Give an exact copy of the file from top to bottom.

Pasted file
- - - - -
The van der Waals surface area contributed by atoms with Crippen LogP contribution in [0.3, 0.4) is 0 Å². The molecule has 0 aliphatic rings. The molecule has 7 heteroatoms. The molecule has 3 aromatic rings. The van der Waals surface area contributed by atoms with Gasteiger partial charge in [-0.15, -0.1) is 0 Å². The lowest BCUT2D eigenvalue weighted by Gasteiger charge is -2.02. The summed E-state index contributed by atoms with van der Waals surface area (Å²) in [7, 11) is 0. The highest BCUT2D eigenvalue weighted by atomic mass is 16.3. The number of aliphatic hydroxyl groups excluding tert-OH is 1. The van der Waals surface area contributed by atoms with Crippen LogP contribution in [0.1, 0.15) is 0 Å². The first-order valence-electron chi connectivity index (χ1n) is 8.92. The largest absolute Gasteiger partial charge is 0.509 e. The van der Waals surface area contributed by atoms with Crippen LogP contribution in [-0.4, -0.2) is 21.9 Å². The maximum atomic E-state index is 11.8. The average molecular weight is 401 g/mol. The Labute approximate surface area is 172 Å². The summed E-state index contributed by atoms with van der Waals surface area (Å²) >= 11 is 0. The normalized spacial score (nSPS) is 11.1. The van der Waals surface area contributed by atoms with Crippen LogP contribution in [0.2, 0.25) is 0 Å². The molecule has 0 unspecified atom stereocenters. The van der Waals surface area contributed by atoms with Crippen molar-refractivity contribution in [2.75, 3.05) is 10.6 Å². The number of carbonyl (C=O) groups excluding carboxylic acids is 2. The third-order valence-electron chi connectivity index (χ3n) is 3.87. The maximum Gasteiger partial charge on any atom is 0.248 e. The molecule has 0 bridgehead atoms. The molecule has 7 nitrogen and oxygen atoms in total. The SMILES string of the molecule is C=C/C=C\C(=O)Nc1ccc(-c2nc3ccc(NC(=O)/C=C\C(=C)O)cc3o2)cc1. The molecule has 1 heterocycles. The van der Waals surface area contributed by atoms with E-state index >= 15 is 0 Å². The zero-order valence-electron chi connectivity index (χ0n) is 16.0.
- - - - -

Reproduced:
The van der Waals surface area contributed by atoms with Crippen LogP contribution in [0.3, 0.4) is 0 Å². The molecule has 0 aliphatic rings. The molecule has 7 heteroatoms. The molecule has 3 aromatic rings. The van der Waals surface area contributed by atoms with Gasteiger partial charge in [-0.15, -0.1) is 0 Å². The lowest BCUT2D eigenvalue weighted by Gasteiger charge is -2.02. The summed E-state index contributed by atoms with van der Waals surface area (Å²) in [7, 11) is 0. The highest BCUT2D eigenvalue weighted by atomic mass is 16.3. The number of aliphatic hydroxyl groups excluding tert-OH is 1. The van der Waals surface area contributed by atoms with Crippen LogP contribution in [0.1, 0.15) is 0 Å². The first-order valence-electron chi connectivity index (χ1n) is 8.92. The largest absolute Gasteiger partial charge is 0.509 e. The van der Waals surface area contributed by atoms with Crippen LogP contribution in [-0.4, -0.2) is 21.9 Å². The maximum atomic E-state index is 11.8. The average molecular weight is 401 g/mol. The Labute approximate surface area is 172 Å². The summed E-state index contributed by atoms with van der Waals surface area (Å²) >= 11 is 0. The normalized spacial score (nSPS) is 11.1. The van der Waals surface area contributed by atoms with Crippen LogP contribution in [0.2, 0.25) is 0 Å². The molecule has 0 unspecified atom stereocenters. The van der Waals surface area contributed by atoms with Crippen molar-refractivity contribution in [2.75, 3.05) is 10.6 Å². The number of carbonyl (C=O) groups excluding carboxylic acids is 2. The third-order valence-electron chi connectivity index (χ3n) is 3.87. The maximum Gasteiger partial charge on any atom is 0.248 e. The molecule has 0 bridgehead atoms. The molecule has 7 nitrogen and oxygen atoms in total. The SMILES string of the molecule is C=C/C=C\C(=O)Nc1ccc(-c2nc3ccc(NC(=O)/C=C\C(=C)O)cc3o2)cc1. The molecule has 1 heterocycles. The van der Waals surface area contributed by atoms with E-state index >= 15 is 0 Å². The zero-order valence-electron chi connectivity index (χ0n) is 16.0.